• View of “Hairy on the Inside,” 2021.
    picks May 07, 2021

    Lindsey Mendick

    Lindsey Mendick’s exhibition “Hairy on the Inside” prompted me to revisit Angela Carter’s so-called wolf trilogy: the final stories in The Bloody Chamber (1979), the British author’s collection of transgressive, feminist revisionist fairy tales. On rereading them, I discovered the genesis of this show’s title in the line “the worst wolves are hairy on the inside,” which appears in Carter’s “The Company of Wolves.” Mendick, who has a similar dexterity in inhabiting the uncanny, uses the werewolf as a cipher for living with polycystic ovary syndrome, which can also cause hirsutism and infertility,

  • Ron Nagle, Signature Scent, 2017, wood, catalyzed polyurethane, epoxy resin, 6 × 4 1/2 × 4 3/4".
    picks November 12, 2020

    Ron Nagle

    This exhibition’s eponymous Lincolnshire Squire, 2018, is not a noble medieval courtier, as one might speculate, but rather a pint-sized sculpture. As is typical with Ron Nagle’s practice, some titles are red herrings, while others playfully experiment with alliteration and punning. This is perhaps best epitomised by Mail Impotence, 2018, which takes the form of an engorged arrow, its point buried, with cartoonish, phallic fletching.

    Nagle fabricated the “squire” itself in his hallmark idiosyncratic combination of ceramic, epoxy resin, and catalysed polyurethane. The work is comprised of three

  • Lauren Gault, C I T H R A, 2020, Lycra, wood, steel, Jesmonite, bolus gun, rice bone, glass, dimensions variable.
    picks February 19, 2020

    Lauren Gault

    In 1907, the Irish-born inventor and scientist Martha Craig published an esoteric science-fiction novel titled The Men of Mars under the pseudonym Mithra, a name that invoked the ancient Roman deity and cult of Mithras. Over a century later, her book has become a point of departure for a distant relative, the artist Lauren Gault, who here integrates Craig’s transcendent alias into her sculptures, which envelop the gallery in an obscure caul of mythology and industrial menace.

    The speculative blankness of an awkward, tentlike centerpiece of stretched white Lycra (all works C I T H R A, 2020) brings

  • View of “Car Park,” 2019.
    picks December 06, 2019

    Hilary Lloyd

    Sited within the manicured, mawkish snow globe that is Mayfair during Christmastime, Hilary Lloyd’s exhibition proves a welcome antithesis to the surrounding ostentation. The show opens with Moscow, all works 2019, a saw-edged assortment of three abstract paintings, metal stud partitions, and multiple flat-screens, some connected to meandering equipment cables plugged into crumbling holes smashed in the walls.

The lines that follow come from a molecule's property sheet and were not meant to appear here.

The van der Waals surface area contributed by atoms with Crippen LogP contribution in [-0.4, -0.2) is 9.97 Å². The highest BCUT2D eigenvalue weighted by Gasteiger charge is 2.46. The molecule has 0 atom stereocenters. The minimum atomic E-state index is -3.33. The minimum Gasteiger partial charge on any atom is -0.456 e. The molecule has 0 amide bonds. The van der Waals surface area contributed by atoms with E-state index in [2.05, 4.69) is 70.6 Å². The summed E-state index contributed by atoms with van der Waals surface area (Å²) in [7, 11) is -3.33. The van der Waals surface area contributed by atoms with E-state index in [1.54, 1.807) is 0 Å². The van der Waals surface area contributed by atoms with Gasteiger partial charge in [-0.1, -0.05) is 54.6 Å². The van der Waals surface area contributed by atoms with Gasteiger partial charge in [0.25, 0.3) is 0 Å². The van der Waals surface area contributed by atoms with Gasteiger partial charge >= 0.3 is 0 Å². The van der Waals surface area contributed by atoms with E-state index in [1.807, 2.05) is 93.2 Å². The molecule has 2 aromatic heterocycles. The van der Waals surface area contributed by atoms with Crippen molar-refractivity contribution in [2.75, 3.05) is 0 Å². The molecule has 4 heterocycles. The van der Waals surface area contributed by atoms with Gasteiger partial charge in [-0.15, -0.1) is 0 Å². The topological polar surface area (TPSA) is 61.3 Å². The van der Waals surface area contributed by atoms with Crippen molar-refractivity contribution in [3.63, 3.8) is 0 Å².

The footage in Moscow, in addition to that of four other videos—Buddleia, Pigeon, Water Rat, and Afghan Hound Archies Nightclub—is captured at close range. With the exception of the latter,

  • View of “Claude Mirrors: Victor Man, Jill Mulleady, Issy Wood,” 2019.
    picks October 10, 2019

    “Claude Mirrors: Victor Man, Jill Mulleady, Issy Wood”

    This group show is named after the tinted, convex pocket mirrors favored by British landscape painters from the eighteenth century: Claude mirrors. Reflected through the black glass, a surrounding scene would appear in distilled color with a softened focus and a framed perspective. The tool was popular with travelers and artists, notably the originator of the picturesque genre, Reverend William Gilpin, who advocated for its results, which he called akin to “the visions of the imagination” and “the brilliant landscapes of a dream.”

    Gilpin’s praise could be repurposed to describe the visions

  • Deborah Roberts, Red, White and Blue, 2018, mixed media and collage on canvas, 72 x 60".
    picks June 24, 2019

    Deborah Roberts

    “Manipulation of the photograph is as old as photography itself,” opens Dawn Adès’s introduction to Photomontage (1976). The term photomontage was popularized by the Berlin Dadaists—Hannah Höch, George Grosz, Raoul Hausmann, und so weiter—as a means to define their “anti-art,” the splicing and collaging of photographs with newspaper and magazine clippings, as genre. Their avant-garde dismembering of reality was rooted in political provocation, and the desire to reconfigure the world by reconfiguring images has endured throughout history.

    Deborah Roberts’s practice has followed this sociopolitical